Congress Wont Delay Durbin Amendment
WASHINGTON – Credit unions and banks turned their focus to the courts this afternoon after the Senate narrowly voted down a proposal that would have delayed cuts in debit fees being enacted by the Federal Reserve.
The delay vote was close, with supporters attracting a majority of Senate votes but falling short of the 60 needed to overcome a filibuster by Illinois Democrat Richard Durbin, the main sponsor of the debit rule. The vote was 54 to 45.
The only hope remaining that credit unions and banks can avoid billions of dollars in cuts to their debit revenue remains with the federal courts, where they are supporting a suit by Minnesota’s TCF (Twin Cities Financial) Bank to force the Fed to halt its rule making.
Now that Congress has spoken the Fed is expected to enact a final rule any day that will direct billions of dollars of cuts in debit fees, that are required under last year’s Wall Street reform bill. The bill requires that the cuts be implemented by July 21.
During today’s Senate debate Durbin insisted the battle over debit fees is a fight pitting Main Street merchants against Wall Streets banks–which earn the vast majority of the estimated $20 billion a year paid in debit fees. In fact, Durbin said just three banks–JP Morgan Chase, Wells Fargo and Bank of America–earn half of all debit fees. He said the largest banks were "fighting viciously" to block the Fed rule because they have the most to lose.
A Republican colleague, Michael Enzi of Wyoming, agreed, saying as a small retailer in his home state he was never able to negotiate debit fees with banks and now it is time the banks are compelled to sit down and talk with the millions of merchants who accept their debit cards. “Banks and credit unions must come to the table with merchants to come to some middle ground,” said Enzi.
But Montana Democrat Jon Tester denied the Wall Street versus Main Street battle, saying small rural lenders, like credit unions and community banks will lose significant income, even though they are specifically exempt from the debit cuts under the Durbin amendment. Tester said credit unions and banks will be forced to lower their fees in order to have their cards compete with the lowing-charging debit cards issued by the big banks.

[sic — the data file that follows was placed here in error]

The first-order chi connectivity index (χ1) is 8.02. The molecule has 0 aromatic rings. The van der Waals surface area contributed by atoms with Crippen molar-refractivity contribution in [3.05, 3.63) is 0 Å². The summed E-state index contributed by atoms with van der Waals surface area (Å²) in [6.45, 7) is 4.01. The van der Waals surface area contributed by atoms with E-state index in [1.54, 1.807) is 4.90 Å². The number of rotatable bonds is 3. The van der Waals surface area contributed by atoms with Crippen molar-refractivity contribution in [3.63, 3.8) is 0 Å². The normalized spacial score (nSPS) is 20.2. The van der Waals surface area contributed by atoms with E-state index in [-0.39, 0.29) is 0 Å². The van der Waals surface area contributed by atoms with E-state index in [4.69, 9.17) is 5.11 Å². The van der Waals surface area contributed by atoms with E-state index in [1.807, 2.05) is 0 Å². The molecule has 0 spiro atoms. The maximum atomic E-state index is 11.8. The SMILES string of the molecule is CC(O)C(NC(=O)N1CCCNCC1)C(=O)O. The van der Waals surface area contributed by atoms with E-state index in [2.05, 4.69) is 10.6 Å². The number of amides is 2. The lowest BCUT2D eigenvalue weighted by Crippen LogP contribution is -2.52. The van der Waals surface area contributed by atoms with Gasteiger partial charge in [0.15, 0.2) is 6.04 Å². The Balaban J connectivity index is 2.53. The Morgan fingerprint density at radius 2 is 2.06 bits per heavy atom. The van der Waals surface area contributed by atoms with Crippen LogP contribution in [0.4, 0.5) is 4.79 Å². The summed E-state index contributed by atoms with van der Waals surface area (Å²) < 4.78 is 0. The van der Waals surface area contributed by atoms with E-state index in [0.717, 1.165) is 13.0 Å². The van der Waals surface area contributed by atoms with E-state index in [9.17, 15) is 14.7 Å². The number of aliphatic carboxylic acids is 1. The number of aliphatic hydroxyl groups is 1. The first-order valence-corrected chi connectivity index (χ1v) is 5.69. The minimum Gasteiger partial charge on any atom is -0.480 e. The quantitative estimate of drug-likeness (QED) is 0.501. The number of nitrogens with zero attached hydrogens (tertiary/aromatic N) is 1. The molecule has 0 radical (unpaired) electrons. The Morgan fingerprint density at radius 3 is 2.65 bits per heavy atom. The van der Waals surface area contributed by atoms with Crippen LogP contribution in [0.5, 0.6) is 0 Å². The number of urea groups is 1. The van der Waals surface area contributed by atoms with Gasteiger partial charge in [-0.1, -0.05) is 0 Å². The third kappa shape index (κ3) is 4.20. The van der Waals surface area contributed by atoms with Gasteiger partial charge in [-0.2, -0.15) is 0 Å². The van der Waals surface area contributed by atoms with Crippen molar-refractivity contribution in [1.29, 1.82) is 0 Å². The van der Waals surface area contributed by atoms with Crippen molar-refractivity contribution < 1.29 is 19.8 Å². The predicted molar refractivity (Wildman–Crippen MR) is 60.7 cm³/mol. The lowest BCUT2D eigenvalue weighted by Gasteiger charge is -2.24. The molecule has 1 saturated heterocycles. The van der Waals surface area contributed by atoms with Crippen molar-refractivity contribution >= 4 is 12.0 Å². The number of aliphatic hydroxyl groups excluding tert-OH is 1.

“The Main Street banks and the credit unions – the small guys who had nothing to do with the financial crisis – can’t survive on a 75% cut in that revenue,” said Tester. “These are the banks in Montana. These are the folks I want to make sure have a fair shake.”
Tennessee Republican Corker, who co-sponsored the delay effort with Tester, said the Durbin amendment represented an effort to “punish” the Wall Street banks for their actions related to the financial crisis. Corker noted even if the regulators change the parameters of the debit fee cuts the supporters will still get what they want–a regulated debit card market. He urged his colleagues to vote for a one-year delay in designing a new rule and an unlimited time period afterward for implementing it.
North Carolina Democrat Kay Hagan supported the delay because she said it will give regulators time to develop a more effective exemption for the smaller institutions, those under the $10 billion threshold in the Durbin amendment.
At the center of the debate is the Fed’s proposal, issued in December for public comment, to cut rates on debit fees to as little as 12 cents per transaction, from the current 44 cents average. While credit unions and banks insist the Fed’s proposal would be below their costs, none has disclosed their costs publicly. But a recent study by NCUA shows that it costs credit unions over $1 billion in assets an average of just two cents per debit transaction for which they earn 45 cents. The NCUA study also shows big profit margins for credit unions all the way down to $50 million in assets.